During a recent trip to southern Utah, I met up with a couple from New Jersey while hiking a slot canyon called Capitol Gorge in Capitol Reef National Park. We stopped to gaze part way up the red-colored walls towering hundreds of feet over our heads, admiring the Pioneer Register that features dozens of names etched into the soft Navajo sandstone by early Mormon settlers.
"All these photos I'm taking, and no one back home will ever be able to comprehend what we're looking at right now," the woman said as the three of us looked skyward in awe.
It's hard not to gush when experiencing southern Utah. The region is stunning -- one jaw-dropping vista after another.
A favorite U.S. destination among international travelers, red-rock country is a well-kept secret for many Americans, unaware that just a couple hours from vacation hot spots Las Vegas and the Grand Canyon lies a fairly remote world of surreal scenery. Unique landscapes and a kaleidoscope of colors define the region, from deep canyons and bizarre rock formations to rushing rivers and waterfalls that belie their desert surroundings.
Southern Utah tourism is centered around its "Big 5" national parks -- Arches, Canyonlands, Capitol Reef, Bryce Canyon and Zion -- the highlights of a Grand Circle tour, an itinerary that often also includes Monument Valley, Page, Arizona and the Grand Canyon.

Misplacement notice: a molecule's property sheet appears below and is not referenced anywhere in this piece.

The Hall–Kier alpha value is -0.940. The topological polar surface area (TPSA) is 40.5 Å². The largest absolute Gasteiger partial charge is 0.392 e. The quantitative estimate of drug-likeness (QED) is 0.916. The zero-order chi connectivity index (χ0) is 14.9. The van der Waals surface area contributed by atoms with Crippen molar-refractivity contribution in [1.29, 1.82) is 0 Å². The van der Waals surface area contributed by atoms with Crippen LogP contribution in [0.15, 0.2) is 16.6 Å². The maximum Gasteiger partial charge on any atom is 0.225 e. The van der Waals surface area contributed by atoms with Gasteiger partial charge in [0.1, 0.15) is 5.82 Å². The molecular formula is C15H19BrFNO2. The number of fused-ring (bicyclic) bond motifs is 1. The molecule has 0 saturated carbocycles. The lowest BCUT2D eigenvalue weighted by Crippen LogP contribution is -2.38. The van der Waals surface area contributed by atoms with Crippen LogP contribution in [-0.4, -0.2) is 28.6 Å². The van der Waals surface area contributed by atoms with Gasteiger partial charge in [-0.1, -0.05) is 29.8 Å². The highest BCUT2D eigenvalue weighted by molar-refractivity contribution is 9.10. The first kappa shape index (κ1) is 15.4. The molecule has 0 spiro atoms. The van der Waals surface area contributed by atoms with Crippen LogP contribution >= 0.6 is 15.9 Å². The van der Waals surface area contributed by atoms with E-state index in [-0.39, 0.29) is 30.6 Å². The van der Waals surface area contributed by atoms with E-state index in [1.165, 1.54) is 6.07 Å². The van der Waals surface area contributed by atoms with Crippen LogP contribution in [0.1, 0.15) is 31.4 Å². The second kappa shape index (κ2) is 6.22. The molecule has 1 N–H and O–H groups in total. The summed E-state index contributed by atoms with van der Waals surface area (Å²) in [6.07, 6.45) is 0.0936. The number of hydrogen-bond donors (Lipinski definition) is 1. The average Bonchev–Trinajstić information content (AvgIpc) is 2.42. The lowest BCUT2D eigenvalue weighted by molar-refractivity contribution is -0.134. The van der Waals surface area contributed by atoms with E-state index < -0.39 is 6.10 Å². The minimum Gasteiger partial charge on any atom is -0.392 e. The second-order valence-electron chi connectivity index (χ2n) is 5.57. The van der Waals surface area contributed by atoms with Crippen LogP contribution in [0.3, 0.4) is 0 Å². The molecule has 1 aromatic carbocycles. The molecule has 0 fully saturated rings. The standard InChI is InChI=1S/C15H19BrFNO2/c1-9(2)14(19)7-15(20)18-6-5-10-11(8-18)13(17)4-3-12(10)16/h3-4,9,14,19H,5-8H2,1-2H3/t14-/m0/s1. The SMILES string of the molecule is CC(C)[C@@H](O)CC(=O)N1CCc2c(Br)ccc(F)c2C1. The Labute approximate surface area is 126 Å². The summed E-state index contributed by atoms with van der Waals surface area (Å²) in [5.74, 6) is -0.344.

To start at Zion, Las Vegas is the entry point, and it's about a 21/2-hour drive, losing an hour because of the time-zone change. Flying into Salt Lake City is recommended for starting in Moab. It's about a four-hour drive, with no time change. With so much to see over such a large area, you'll want to focus on quality over quantity, choosing two or three parks for a one-week trip and allotting 10-14 days to enjoy all five.
Arches National Park
Moab, Utah, the largest and most amenity-friendly gateway town for the Big 5, serves as the home base for both Arches National Park and Canyonlands.
Located just a couple miles from the north end of town, Arches contains the world's largest concentration of natural sandstone arches -- more than 2,000 of them -- among other uniquely striking rock formations. Many are visible from the beautiful Scenic Drive that winds its way through the park, while some of the iconic ones require a short walk or moderate hike.
The signature hike at Arches National Parks is a 3-mile moderately strenuous one-way walk that leads to a close-up view of the iconic Delicate Arch, the one depicted on the Utah license plate. If you can stand the crowds here, the setting is sublime.
Canyonlands National Park
Canyonlands, about 45 minutes away from Arches National Parks in Utah, is quite different. It is a huge, mostly remote park with sweeping views that seem to go on forever. There is a Scenic Drive here, too, with numerous pullouts and short trails to signature viewpoints. Don't miss nearby Dead Horse Point State Park, which provides memorable views early and late in the day.
If you're visiting Arches National Park or Canyonlands, you can stay at Red Cliffs Lodge, Mile Post 14, Highway 128. The ranch resort on the banks of the Colorado River 14 miles from Moab, with an upscale restaurant and winery on site. Rooms start at $239; 435-259-2002, redcliffslodge.com.
INFO 800-635-6622, discovermoab.com
Zion National Park
In Utah's Bryce Canyon, visitors are at the rim looking down. At Zion, it's the opposite -- and the effect is breathtaking.